“evidence of a plaintiff's receipt of collateral source benefits is not only inadmissible to
offset or mitigate damages, but also involves a substantial likelihood of prejudicial
impact if admitted for other purposes because evidence of collateral benefits is readily
subject to misuse by a jury. Thus, Colorado's common law collateral source rule
completely bars the admission of collateral source evidence.” Id. (internal quotation and
citation omitted). §13–21–111.6, C.R.S., abrogates parts of the post-verdict
component of the common law collateral source rule. Id. The present motion does not
implicate such post-verdict issues. Thus, any evidence that some of the past and future
medical expenses of Ms. Carpenter have been or will be satisfied through her health
insurance must be excluded.
Third, Ms. Carpenter seeks the exclusion of evidence of the financial
consequences of a jury determination that American Family withheld insurance benefits
without a reasonable basis. Under §10-3-1116(1), C.R.S., if a jury finds an insurer
withheld benefits without a reasonable basis, the court – not the jury – shall award two
times the covered benefit, plus reasonable attorney fees. The only factual findings the
jury must make with respect to such a claim is whether the covered benefit was
unreasonably delayed or denied and the amount of the covered benefit. Based on the
verdict of the jury, the court awards two times the covered benefit and reasonable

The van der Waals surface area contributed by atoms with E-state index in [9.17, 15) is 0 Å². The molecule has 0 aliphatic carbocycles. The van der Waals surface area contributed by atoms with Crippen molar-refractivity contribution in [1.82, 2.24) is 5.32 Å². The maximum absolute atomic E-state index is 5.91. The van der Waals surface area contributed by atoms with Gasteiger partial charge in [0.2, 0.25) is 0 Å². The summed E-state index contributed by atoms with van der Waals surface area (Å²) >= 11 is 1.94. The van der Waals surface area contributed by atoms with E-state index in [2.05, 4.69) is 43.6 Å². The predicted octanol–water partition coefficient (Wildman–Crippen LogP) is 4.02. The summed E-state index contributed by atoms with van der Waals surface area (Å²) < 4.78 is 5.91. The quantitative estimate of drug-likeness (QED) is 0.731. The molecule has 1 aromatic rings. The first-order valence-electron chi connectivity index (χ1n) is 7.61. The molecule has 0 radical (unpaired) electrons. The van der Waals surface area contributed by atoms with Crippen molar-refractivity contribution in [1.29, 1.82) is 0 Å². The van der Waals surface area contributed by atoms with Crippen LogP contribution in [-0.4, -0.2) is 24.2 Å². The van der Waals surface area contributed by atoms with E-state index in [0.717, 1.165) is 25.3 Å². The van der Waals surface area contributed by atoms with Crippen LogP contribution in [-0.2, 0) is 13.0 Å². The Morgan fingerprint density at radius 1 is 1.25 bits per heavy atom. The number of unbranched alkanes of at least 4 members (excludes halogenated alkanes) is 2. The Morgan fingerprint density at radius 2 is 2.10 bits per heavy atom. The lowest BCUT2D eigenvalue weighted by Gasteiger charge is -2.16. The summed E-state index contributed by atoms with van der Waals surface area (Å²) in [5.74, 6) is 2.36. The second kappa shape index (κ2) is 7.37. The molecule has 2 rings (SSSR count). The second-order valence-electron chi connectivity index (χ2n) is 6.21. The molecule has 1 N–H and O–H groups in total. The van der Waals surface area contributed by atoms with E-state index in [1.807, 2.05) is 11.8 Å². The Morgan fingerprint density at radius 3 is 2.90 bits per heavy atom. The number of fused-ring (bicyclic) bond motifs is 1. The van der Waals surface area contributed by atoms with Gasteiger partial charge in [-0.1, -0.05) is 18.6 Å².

attorney fees. CJI-Civ. 4th 25:4, 25:10 and the concomitant Notes on Use and Source
and Authority. Evidence of the potential award of two times the covered benefit plus
reasonable attorney fees is not relevant to any determination a jury must make on such
a claim. Fed. R. Evid. 401, 402. Therefore, such evidence must be excluded from trial.
Fed. R. Evid. 104(d).
Fourth, Ms. Carpenter seeks to exclude photos of the car in which she was
injured, which photos show little property damage to the Carpenter car. Such photos,
Ms. Carpenter contends, invite juror speculation regarding the cause of her disc
herniation. While it may be that such photos are not relevant or invite such speculation,
it also is conceivable that photos of the car in which Ms. Carpenter was injured are
relevant to a fact of consequence in this case. I cannot make a conclusive
determination on these issues until the evidentiary landscape becomes clear at trial.
Concerning the photos of the Carpenter car, the motion in limine is denied without
THEREFORE, IT IS ORDERED as follows:
1. That the Plaintiff’s Motion In Limine [#126] filed October 10, 2014, is
granted as to (a) evidence of the allegation of research misconduct against Dr. Kuklo,
(b) evidence that past and future medical expenses of Ms. Carpenter have been or will
be satisfied through her health insurance, and (c) evidence of the potential award of two
times the covered benefit plus reasonable attorney fees under §10-3-1116(1), C.R.S.;
2. That otherwise, the Plaintiff’s Motion In Limine [#126] filed October 10,
2014, is denied without prejudice.
Dated September 23, 2015, at Denver, Colorado.
BY THE COURT: